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Gonorrhea

► Download a PDF version of the Gonorrhea Fact Sheet
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What is gonorrhea?
Gonorrhea is a bacterial infection that both men and women
can get.

How is gonorrhea spread?
Gonorrhea is spread through contact with an infected person during vaginal, anal, or oral sex.

What are the symptoms of gonorrhea?
  • Many women with gonorrhea do not have symptoms. If symptoms ARE experienced, they may include inflammation of the reproductive system, rectum, or mouth, depending on where the infection is located. A woman may experience unusual vaginal discharge (drip), pain or bleeding during or after sex, and pain or burning during urination.
  • A man may experience a thick, yellow or greenish discharge or pus from the penis, and pain or burning during urination. Gonorrhea infection of the rectum can cause pain, rectal bleeding, pus or mucous discharge from the rectum, or constipation.
  • If you think you’ve been exposed to gonorrhea, your provider can do tests to see if you’re infected, whether you have symptoms or not.
Giving your doctor a chance to find infections that don’t have symptoms is one reason it’s so important to get regular check-ups, even when you’re not feeling sick!

How will I know if I have gonorrhea?
Your doctor or other health-care provider will collect a sample of fluid from the cervix, penis, rectum, or mouth with a small swab and have it tested at a laboratory.Gonorrhea can also be detected using a urine sample.

How is gonorrhea treated?
Antibiotics can cure gonorrhea, often in a single dose. A person can become re-infected after treatment if exposed to gonorrhea again.

What happens if gonorrhea goes untreated?
  • If left untreated, gonorrhea can spread and cause severe pain and permanent damage to the reproductive system or serious blood infection. It may make both women and
    men infertile.
  • In women, gonorrhea can lead to pelvic inflammatory disease (PID). PID often has no symptoms, but when symptoms are experienced, they may include lower belly pain; cramping; burning during urination; pain or bleeding during or after intercourse; unusual vaginal discharge; nausea and vomiting, and fever.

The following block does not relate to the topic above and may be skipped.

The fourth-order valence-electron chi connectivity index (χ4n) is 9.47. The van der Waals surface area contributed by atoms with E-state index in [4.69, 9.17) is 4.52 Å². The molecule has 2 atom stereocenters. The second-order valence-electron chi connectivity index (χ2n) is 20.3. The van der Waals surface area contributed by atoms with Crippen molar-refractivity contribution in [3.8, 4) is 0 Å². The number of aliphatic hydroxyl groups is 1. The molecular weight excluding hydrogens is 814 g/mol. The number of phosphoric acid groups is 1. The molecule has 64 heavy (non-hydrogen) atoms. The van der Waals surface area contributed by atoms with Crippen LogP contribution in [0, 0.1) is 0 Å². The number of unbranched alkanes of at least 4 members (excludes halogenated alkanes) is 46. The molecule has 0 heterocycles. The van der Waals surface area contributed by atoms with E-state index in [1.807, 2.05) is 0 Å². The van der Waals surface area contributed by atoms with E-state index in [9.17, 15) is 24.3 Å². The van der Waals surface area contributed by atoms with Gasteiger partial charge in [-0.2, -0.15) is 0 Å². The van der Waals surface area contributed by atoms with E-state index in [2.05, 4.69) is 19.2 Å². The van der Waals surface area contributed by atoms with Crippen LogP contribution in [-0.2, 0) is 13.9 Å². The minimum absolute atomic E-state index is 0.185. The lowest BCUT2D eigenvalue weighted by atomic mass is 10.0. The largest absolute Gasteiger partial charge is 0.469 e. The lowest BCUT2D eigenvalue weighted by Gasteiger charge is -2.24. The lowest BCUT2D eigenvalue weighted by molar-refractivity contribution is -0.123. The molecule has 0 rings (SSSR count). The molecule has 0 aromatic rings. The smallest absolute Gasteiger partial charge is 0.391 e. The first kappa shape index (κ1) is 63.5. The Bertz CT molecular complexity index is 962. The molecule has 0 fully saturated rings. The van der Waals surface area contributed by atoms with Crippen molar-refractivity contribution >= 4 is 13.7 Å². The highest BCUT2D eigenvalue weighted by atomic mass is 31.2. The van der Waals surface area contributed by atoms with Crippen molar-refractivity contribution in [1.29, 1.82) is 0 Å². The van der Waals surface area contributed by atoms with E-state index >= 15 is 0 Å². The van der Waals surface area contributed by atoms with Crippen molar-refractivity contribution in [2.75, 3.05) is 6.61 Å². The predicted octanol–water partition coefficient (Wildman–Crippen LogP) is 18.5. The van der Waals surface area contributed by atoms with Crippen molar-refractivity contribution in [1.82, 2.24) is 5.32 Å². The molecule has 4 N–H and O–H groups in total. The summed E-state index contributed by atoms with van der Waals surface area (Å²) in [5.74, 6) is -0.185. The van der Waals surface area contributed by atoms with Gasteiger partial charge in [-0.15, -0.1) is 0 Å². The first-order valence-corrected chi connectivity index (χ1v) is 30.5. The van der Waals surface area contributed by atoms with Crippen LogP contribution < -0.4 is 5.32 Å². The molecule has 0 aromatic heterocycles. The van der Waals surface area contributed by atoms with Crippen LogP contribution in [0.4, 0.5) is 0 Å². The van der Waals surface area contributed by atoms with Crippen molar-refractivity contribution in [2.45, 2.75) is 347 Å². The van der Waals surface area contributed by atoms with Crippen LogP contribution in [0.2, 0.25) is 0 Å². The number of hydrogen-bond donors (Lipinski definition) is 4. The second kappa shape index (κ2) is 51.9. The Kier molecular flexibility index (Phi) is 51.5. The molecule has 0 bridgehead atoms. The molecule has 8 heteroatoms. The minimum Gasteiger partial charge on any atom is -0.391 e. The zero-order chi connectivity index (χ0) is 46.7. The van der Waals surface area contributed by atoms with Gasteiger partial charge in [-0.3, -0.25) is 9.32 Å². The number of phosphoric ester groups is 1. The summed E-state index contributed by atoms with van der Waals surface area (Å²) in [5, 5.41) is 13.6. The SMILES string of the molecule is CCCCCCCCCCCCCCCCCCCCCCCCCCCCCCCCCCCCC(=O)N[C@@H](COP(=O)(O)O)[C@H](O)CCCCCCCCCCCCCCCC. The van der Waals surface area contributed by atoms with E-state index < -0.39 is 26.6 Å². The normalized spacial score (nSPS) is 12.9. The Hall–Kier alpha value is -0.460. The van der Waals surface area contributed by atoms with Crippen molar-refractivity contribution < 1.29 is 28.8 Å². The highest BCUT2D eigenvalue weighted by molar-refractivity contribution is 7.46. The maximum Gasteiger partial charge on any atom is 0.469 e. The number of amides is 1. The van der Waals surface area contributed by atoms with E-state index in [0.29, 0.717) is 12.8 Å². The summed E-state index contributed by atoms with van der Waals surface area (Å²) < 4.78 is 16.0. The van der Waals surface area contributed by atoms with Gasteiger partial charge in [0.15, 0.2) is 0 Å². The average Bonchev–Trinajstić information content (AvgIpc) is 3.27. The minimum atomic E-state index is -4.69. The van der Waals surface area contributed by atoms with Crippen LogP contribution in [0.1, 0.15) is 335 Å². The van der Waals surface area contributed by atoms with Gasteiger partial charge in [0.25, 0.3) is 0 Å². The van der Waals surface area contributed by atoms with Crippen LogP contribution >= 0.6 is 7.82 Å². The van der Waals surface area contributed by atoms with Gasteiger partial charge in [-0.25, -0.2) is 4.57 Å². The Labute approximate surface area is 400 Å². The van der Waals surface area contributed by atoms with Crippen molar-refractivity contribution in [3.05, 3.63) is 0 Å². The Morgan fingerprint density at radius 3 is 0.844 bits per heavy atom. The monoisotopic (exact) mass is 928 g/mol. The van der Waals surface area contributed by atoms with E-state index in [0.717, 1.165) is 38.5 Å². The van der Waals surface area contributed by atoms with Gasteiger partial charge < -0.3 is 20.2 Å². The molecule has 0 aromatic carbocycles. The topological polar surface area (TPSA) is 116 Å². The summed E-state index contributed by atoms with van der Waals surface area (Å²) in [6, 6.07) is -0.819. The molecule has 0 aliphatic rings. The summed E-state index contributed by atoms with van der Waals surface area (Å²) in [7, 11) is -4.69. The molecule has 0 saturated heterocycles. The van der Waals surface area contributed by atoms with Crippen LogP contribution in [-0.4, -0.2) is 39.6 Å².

• If left untreated, PID can make it difficult or impossible to get or to stay pregnant. It can also lead to “tubal” (ectopic) pregnancies and long-term pelvic pain.
  • Like other STDs, if left untreated, gonorrhea can increase a person’s chance of getting or spreading HIV.
If you have symptoms or think you’ve been exposed to gonorrhea, get tested and treated immediately to avoid complications.

Do sex partners have to be treated?
Yes. If you’re diagnosed with gonorrhea, it’s important to tell everyone you’ve had sex with over past 2 months, so they can be examined and treated, too.Take all your medication as directed, even if you feel better before the medicine is finished.Don’t have sex until you and the people you’ve had sex with have been completely treated and all symptoms have disappeared, or you could infect each other again.

What if I'm pregnant?
  • Untreated gonorrhea during pregnancy can cause premature labor and miscarriage.
  • It can also cause infections in the eyes of the newborn baby.
  • All pregnant women should be tested for gonorrhea and other sexually transmitted diseases (STDs), including HIV, as early as possible in pregnancy.Y
  • You should be tested again during your pregnancy if you are at higher risk for getting an STD. For example, you are at higher risk if you have a new partner during pregnancy, or if you have more than one partner.
  • If left untreated, STDs can be devastating for your baby.To protect yourself and your baby against HIV and other STDs, use a latex condom whenever you
    have sex.

How can I avoid gonorrhea ?
Sexually transmitted infections can be avoided by not having sex. If you are sexually active, you can reduce your risk of getting gonorrhea and most other sexually transmitted diseases (STDs), including HIV, by having sex only in a mutually monogamous relationship with a partner you are sure is not infected. If you are having sex outside of such a relationship, you can reduce your risk of STDs by:

1. Always using a latex condom (or other type of latex barrier) whenever you have sex-vaginal, anal, or oral. Condoms made of "natural" materials, such as lambskin, protect against pregnancy, but not against STDs. If you are allergic to latex, you can use condoms made of polyurethane or other synthetic materials.

2. Limiting the number of people you have sex with. The more partners you have, the higher your risk.

3. Avoiding alcohol and drugs when you have sex. Drinking or getting high makes it much harder to remember to use condoms to protect yourself and others. For free, confidential help with a substance abuse problem,
call 1-800-LIFENET (1-800-543-3638), or 311.

More information
Free, confidential STD exams and treatment, and confidential or anonymous HIV counseling and testing, are available at Health Department clinics in all 5 boroughs of New York City. Health insurance, proof of citizenship, and parental consent are NOT required. See a list of clinics and hours online or call 311.